Meet the ISO

Our country reference and demographics database product includes information derived from ISO – International Organization for Standardization – standards and publications. We though you would like to know more about the organization, so meet the ISO…

ISO logoFounded February 23, 1947, the ISO is a network of the national standards institutes of 159 countries, with one member per country. Its Central Secretariat, which coordinates the system, is headquartered in Geneva, Switzerland, and English and French serve as the official languages.

ISO is not an acronym in either of the organization’s official languages and the letters are not delimited with periods like initials. The short-form name is based on the Greek word ἴσος (isos in English), meaning equal. Fitting, since their mission is to equalize and standardize across nations and cultures.

The ISO is the world’s largest developer and publisher of international standards. While not a government organization, it has strong links to governments, and the ISO’s stature gives it the ability to set standards that often become law, either through treaties or national standards.

The organization’s work helps improve international collaboration and communication and promotes steady and equitable growth of international trade. ISO standards encompass most technical and nontechnical fields and affect aerospace, alphabetization and transliteration, chemistry, design, engineering, fuels, image technology, machines, manufacturing, measurements, medical equipment, methods of testing, production, specifications for parts, shipbuilding and tools, among other areas. Most of the standards are reviewed and optimized every five years.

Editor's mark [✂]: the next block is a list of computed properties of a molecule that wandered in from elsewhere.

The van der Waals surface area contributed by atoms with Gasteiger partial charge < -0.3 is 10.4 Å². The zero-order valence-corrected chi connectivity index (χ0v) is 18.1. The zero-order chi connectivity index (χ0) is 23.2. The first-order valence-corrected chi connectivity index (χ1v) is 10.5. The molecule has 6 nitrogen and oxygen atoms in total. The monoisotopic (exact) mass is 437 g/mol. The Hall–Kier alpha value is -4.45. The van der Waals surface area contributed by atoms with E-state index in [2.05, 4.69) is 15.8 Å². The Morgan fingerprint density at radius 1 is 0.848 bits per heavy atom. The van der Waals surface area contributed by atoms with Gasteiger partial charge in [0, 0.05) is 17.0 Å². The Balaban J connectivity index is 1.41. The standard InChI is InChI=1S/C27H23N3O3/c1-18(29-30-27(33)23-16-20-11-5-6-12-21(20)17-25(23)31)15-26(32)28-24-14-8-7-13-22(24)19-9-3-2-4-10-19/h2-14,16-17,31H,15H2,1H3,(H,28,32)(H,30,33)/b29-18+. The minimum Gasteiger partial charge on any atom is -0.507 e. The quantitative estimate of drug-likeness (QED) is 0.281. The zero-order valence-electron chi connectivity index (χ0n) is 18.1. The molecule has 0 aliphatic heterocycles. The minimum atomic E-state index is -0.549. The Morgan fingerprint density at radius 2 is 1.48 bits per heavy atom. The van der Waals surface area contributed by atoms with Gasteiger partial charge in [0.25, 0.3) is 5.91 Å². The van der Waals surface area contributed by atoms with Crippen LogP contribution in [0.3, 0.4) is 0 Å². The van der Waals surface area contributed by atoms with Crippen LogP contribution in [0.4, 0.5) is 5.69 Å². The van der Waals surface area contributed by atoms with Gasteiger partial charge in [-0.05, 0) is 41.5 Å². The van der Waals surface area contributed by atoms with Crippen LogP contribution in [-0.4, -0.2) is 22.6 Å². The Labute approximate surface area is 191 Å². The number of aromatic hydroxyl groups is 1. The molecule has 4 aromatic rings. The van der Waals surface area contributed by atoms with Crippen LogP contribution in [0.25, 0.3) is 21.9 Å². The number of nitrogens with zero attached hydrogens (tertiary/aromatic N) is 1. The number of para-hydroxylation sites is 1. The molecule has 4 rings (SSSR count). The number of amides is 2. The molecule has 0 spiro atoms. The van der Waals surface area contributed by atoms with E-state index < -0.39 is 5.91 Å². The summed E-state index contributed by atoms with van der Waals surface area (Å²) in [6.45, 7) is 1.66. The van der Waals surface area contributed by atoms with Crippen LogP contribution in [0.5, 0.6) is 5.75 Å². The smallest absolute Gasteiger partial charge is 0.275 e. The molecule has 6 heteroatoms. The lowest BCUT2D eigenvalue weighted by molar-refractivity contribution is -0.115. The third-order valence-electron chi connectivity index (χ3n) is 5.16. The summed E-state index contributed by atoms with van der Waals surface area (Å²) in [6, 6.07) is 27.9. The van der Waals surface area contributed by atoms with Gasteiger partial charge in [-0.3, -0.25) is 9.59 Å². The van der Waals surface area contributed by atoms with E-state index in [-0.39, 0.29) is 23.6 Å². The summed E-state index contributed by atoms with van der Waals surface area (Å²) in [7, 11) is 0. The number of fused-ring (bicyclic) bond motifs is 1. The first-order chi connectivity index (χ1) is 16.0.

ISO standards are identified in the format:

ISO nnnnn:yyyy: Title

where nnnnn is the number of the standard, yyyy is the year published and Title describes the subject.

EN ISO nnnnn is the European version of the international standard, and BS EN ISO nnnnn is the British variation. Some standards are issued in collaboration with other organizations and are identified accordingly.

Standards not covered by the ISO include electrical and electronic engineering, which is the responsibility of the International Electrotechnical Commission (IEC).

In addition to standards, the ISO also publishes technical reports, specifications, corrigenda and guides. Their documents are copyrighted and they usually charge for copies, however, the organization does not charge for most draft copies delivered in electronic format. Note that drafts are often substantially modified before they are finalized as standards.

ISO standards supplied with our pdCountry database product include:

  • ISO 3166-1 alpha-2 – two-letter country abbreviation
  • ISO 3166-1 alpha-3 – three-letter country abbreviation
  • ISO 3166-1 numeric – three-digit country code
  • ISO 4217 alpha-3 – three-letter national currency abbreviation
  • ISO 639-1 alpha-2 – two-letter language abbreviation

The product also provides data drawn from United Nations (UN), International Olympic Committee (OIC), International Telecommunication Union (ITU), top-level domain (TLD) data, and other information sources.

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